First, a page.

Not all mentoring is born the same (just like people!)
Unfortunately, traditional, old-school mentoring is blind to this diversity.
For years, mentoring has been about finding a protégé to the older and wiser (and usually, white male) – for many, simply finding someone that looks like themselves.
Thankfully, we believe this is the mentoring of the past. Hello, wonderful future!
However, the hangover of this style of mentoring still impacts the way we lift and support one another among organisations.
New research from the Center for Talent Innovation, a New York-based non-profit that advises companies on diversity, has discovered 71% of mentors say that their chosen mentees are the same race and gender as they are.
When mentors are found picking only mentees who look and think like them, this cultivates a culture of mentoring where only more of the same kind of people are likely to grow and thrive in a company.
So what is happening here?
Dubbed as “mini-me syndrome,” it is described as an unconscious instinct to favour those who remind us of ourselves. This, in turn, makes the individual more inclined to believe in their potential.
When this notion creeps into organisational mentoring, even those companies who claim they have reached a desired diversity of people are more likely to see a gap in inclusion actually expand.
The same voices get louder.
The impact is very real, stirring up the typical diversity and inclusion issues that we’re all familiar with – the same kinds of people are presented with the same opportunities, nurtured into the same roles and cultivate the same higher-developed skills – leaving others, behind.
Without a variety of voices and perspectives, those in leadership overlook the specific needs of their teams, and make it tough for those in a minority demographic or social group to speak up and voice their concerns.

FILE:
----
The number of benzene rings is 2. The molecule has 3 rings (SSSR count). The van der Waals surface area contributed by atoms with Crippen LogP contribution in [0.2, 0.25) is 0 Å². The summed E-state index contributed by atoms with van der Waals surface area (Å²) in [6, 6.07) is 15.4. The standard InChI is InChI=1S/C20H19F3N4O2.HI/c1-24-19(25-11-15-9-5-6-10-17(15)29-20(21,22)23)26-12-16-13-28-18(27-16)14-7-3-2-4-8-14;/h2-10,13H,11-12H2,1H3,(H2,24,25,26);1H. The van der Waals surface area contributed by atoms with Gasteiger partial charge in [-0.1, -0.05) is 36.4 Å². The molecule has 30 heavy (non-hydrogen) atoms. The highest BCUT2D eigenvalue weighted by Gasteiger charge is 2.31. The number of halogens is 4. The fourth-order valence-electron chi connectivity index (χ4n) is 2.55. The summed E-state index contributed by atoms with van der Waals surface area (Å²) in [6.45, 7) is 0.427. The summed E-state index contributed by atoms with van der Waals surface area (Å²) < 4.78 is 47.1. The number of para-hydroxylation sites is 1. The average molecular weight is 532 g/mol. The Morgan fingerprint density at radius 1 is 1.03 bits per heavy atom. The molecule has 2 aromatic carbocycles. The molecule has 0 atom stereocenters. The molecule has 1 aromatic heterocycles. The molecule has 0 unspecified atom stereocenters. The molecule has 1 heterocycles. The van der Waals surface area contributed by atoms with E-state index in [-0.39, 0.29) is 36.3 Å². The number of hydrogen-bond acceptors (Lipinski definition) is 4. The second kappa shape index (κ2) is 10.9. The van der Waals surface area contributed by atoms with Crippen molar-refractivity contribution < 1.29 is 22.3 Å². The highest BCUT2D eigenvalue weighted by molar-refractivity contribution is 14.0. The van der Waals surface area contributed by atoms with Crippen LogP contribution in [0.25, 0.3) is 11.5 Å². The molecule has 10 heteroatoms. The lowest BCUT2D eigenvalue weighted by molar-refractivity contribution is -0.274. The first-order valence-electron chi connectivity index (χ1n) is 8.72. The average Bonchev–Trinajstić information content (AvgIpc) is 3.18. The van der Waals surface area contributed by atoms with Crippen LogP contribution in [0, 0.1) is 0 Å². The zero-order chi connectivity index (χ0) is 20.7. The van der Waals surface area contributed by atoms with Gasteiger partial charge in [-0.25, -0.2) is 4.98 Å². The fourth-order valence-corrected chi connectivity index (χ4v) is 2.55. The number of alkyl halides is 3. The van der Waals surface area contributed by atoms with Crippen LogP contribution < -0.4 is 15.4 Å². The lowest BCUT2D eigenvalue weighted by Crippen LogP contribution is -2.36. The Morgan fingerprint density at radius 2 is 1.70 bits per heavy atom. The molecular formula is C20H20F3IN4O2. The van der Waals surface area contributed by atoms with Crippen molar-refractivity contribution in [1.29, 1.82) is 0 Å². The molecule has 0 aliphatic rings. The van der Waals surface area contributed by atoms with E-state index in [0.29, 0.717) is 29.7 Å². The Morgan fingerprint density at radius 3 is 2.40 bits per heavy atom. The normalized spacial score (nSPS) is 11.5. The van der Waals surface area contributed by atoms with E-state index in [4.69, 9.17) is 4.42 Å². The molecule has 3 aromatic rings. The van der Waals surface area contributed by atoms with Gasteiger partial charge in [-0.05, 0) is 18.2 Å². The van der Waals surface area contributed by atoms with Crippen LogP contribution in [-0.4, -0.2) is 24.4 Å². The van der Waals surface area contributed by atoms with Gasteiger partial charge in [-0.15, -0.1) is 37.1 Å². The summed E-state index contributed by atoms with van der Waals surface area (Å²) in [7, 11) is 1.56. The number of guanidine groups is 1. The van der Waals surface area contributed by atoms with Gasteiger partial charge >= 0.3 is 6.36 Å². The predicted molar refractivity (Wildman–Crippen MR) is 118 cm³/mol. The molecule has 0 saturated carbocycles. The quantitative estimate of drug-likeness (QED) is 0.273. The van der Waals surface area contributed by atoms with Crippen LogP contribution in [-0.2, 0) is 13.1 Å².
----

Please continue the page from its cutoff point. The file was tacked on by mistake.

It’s not a secret that numerous studies tell us that diversity alone doesn’t drive inclusion.
When a variety of voices and perspectives are in play, this provides organisations with the feedback to then go on to make better, more informed decisions. Programs and initiatives can be formed to lift cohorts up that need it most – and even design better, mentoring programs.
Without ensuring our mentoring programs address this from the beginning, it can compromise an employee’s authenticity. What does that look like? It might mean, “acting like one of the boys” for example.
Research on women in STEM industries shows that this type of inauthentic behaviour can often provide an advantage in becoming a leader in these fields, so it continues. However, it also diminishes morale.
I’ll allow this wonderful Pixar short to explain it better (and probably get you in the feels).
So now what?
The old, ‘actions speak louder than words’ saying works well here – demonstrate commitment and lead by example.
85% of employers consider improved diversity and inclusion a high priority, but 45% have no diversity strategy.
As an individual, you can commit to mentoring someone that doesn’t look or think like you, and gain a new perspective on another age group, race, gender or culture.
Mentoring across social and demographic lines benefits mentors just as much as mentees – creating more empathic, emotionally intelligent leaders who can understand and identify obstacles people face when they aren’t part of a dominant group.
Diversity without inclusion is simply a black hole of missed opportunities – where employees are so conditioned to be overlooked that they no longer feel inspired to share ideas and insights. But when we nurture diversity with inclusion, we unlock a rich mix of sustainable talent retention and engagement.
Make a move to mentor someone that is different from you.
To start a guided culture of mentoring in your organisation, get in touch with one of our mentoring specialists, today.